Several cases are cited as illustrative of the text, and the authors then cite decisions of the Supreme Court which they say "have sustained the validity of patents covering methods whose results can be apprehended only through the intellect." They state that the most important of these are Telephone Cases (Dolbear v. American Bel Tel. Co.), 1887, 126 U.S. 1, 8 S.Ct. 778, 31 L.Ed. 863, and say, "It is to be noted that the Supreme Court did not in these cases directly pass upon the patentability of mental processes, for the question was not raised by the parties to the litigation."
They further say, in section 22, page 39, that: "The authors are of the firm opinion that there is no logical reason why certain processes which involve mental operations or which produce mental effects should not be patentable," but, after some argumentative statements, say further: "* * The question of mental processes has not as yet been presented to the Supreme Court in such a manner as to call for a direct decision, and it is very doubtful whether even our highest tribunal would go so far at this late date to overturn the long line of adverse decisions."
We, of course, do not know what the Supreme Court might hold in a given case. We know, however, what it did in the case of Cochrane v. Deener, supra, and until the rule there enunciated is abrogated by another decision we feel ourselves bound by it.
Many decisions of courts other than the Supreme Court are regarded as being directly in point here. Among them are the following:
Don Lee, Inc. v. Walker, 61 F.2d 58, a decision by the United States Circuit Court of Appeals of the Ninth Circuit, which held, as expressed in a U.S. Pat. Q. headnote: "Patent is invalid if for mathematical formula for solution of problem in dynamics; special application of general formula known to engineering world cannot be patented; nor can formula for determining dynamic forces in motor shaft when the forces were fully recognized and considered by engineers in prior publications."
Halliburton Oil Well Cementing Co. v. Walker, 146 F.2d 817, also decided by the United States Circuit Court of Appeals of the Ninth Circuit, in which an appeal was taken to the Supreme Court but not upon the "mental" process phase of the case, 329 U.S. 1, 67 S.Ct. 6, 91 L.Ed. 3.
In re Bolongaro, 62 F.2d 1059, 20 C.C.P.A., Patents, 845, where we held claims for a method of producing a printed publication not patentable because directed to a subject matter not within section 4886, R.S.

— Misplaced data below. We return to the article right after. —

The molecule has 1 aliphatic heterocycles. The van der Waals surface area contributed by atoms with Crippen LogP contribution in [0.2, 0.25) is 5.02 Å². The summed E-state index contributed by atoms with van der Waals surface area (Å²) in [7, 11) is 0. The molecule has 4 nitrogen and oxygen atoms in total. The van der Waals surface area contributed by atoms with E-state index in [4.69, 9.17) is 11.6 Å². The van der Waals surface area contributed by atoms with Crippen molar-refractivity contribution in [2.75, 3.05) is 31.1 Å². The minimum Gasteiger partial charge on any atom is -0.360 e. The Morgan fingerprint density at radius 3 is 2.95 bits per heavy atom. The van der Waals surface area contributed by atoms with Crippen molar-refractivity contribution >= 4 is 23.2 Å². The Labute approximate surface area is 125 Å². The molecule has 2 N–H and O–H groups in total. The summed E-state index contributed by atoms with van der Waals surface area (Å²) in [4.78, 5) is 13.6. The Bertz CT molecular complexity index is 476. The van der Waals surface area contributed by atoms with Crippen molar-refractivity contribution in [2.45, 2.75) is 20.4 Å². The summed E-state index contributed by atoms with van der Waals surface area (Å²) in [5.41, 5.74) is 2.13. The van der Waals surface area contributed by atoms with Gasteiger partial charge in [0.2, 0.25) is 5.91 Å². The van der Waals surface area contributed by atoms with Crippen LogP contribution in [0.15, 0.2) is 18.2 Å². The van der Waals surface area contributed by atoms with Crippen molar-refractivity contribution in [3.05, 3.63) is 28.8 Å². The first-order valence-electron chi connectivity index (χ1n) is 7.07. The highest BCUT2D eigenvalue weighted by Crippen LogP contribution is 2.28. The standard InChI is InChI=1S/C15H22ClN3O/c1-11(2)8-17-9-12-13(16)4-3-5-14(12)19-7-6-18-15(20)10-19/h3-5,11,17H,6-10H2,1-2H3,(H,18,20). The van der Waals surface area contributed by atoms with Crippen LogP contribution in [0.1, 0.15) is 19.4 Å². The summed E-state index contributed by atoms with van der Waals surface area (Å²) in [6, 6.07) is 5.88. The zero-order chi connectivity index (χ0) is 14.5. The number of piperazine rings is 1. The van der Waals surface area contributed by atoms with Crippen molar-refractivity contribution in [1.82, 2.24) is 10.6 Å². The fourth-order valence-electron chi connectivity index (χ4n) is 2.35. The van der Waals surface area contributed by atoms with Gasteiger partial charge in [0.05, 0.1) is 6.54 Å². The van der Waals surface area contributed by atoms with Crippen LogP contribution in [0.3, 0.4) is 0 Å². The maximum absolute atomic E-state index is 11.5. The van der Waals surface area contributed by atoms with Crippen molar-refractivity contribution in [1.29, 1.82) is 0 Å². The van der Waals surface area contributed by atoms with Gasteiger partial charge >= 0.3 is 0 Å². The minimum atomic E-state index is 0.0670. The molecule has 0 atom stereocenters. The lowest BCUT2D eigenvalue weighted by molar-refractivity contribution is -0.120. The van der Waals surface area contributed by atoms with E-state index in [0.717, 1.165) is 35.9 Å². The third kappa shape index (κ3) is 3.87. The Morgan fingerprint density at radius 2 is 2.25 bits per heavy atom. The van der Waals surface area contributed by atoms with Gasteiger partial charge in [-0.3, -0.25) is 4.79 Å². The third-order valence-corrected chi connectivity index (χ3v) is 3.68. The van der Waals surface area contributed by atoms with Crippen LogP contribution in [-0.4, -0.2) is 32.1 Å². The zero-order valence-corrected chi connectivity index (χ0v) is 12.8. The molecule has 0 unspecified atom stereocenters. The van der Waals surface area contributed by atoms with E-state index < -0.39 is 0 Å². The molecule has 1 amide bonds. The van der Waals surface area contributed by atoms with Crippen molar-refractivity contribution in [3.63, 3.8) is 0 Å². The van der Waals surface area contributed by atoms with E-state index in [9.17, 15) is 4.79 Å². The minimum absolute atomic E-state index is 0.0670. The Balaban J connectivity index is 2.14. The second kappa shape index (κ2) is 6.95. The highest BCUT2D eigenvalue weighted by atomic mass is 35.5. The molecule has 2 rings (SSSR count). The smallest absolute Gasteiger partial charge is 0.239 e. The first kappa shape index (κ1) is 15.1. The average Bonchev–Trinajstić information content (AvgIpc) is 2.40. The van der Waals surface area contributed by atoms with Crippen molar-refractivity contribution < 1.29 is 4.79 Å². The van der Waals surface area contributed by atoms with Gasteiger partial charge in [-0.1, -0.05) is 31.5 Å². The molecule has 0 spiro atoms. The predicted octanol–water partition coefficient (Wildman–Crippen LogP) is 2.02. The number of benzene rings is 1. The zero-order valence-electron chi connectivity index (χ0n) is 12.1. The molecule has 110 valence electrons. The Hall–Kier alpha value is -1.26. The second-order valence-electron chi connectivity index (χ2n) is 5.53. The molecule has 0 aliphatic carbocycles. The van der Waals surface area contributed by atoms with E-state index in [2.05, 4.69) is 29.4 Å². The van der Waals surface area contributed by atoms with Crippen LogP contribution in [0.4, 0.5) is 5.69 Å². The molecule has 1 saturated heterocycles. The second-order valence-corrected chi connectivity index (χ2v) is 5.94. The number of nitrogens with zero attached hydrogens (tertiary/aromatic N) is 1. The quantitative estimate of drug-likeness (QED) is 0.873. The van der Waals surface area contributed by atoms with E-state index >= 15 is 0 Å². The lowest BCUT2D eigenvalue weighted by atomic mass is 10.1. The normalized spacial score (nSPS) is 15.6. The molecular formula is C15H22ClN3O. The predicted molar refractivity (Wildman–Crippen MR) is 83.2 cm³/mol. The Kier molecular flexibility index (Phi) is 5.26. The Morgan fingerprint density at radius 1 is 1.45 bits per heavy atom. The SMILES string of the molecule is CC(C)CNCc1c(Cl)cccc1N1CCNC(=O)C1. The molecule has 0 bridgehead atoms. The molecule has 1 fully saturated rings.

In re Cooper, 134 F.2d 630, 632, 30 C.C.P.A., Patents, 946, 949, in which we said: "The appellants have set out a formula for determination of the carbon content of steel corresponding to given quantities of the alloying elements. This, however, is not patentable per se as it does not fall within any of the statutory classes of invention as set out in section 4886, R.S., 35 U.S.C.A. § 31. Patentability of the claims may not rest solely on the fact that the carbon contents specified therein are calculated from the formula."
In re Heritage, 150 F.2d 554, 556, 32 C.C.P.A., Patents, 1170, 1174, where we said:
"The feature of appealed claims 1 and 2 which is relied on for patentable novelty is the mental process of making a selection of the amount of coating material to be used in accordance with a predetermined system. Such purely mental acts are not proper subject matter for protection under the patent statutes, as held by the tribunals of the Patent Office. See In re Cooper, 134 F.2d 630, 30 C.C.P.A., Patents, 946; Don Lee, Inc. v. Walker, 9 Cir., 61 F.2d 58; In re Bolongare, 62 F.2d 1059, 20 C.C.P.A., Patents, 845."
* * * * * *
"Owing to the fact that claims 1 and 2 are essentially directed to a purely mental process of making a selection of the amount of coating material to be used in coating a porous fiber board in accordance with a predetermined system they do not define patentable subject matter."
Our most recent decision respecting mental processes was rendered March 6, 1951, in the case of In re Abrams, 188 F.2d 165, 38 C.C.P.A., Patents, ___. It is deemed apposite here.
In appellant's reason of appeal No. 12, the examiner is alleged to have erred in failing to take cognizance of certain patents cited by appellant "in an effort to clarify the issue."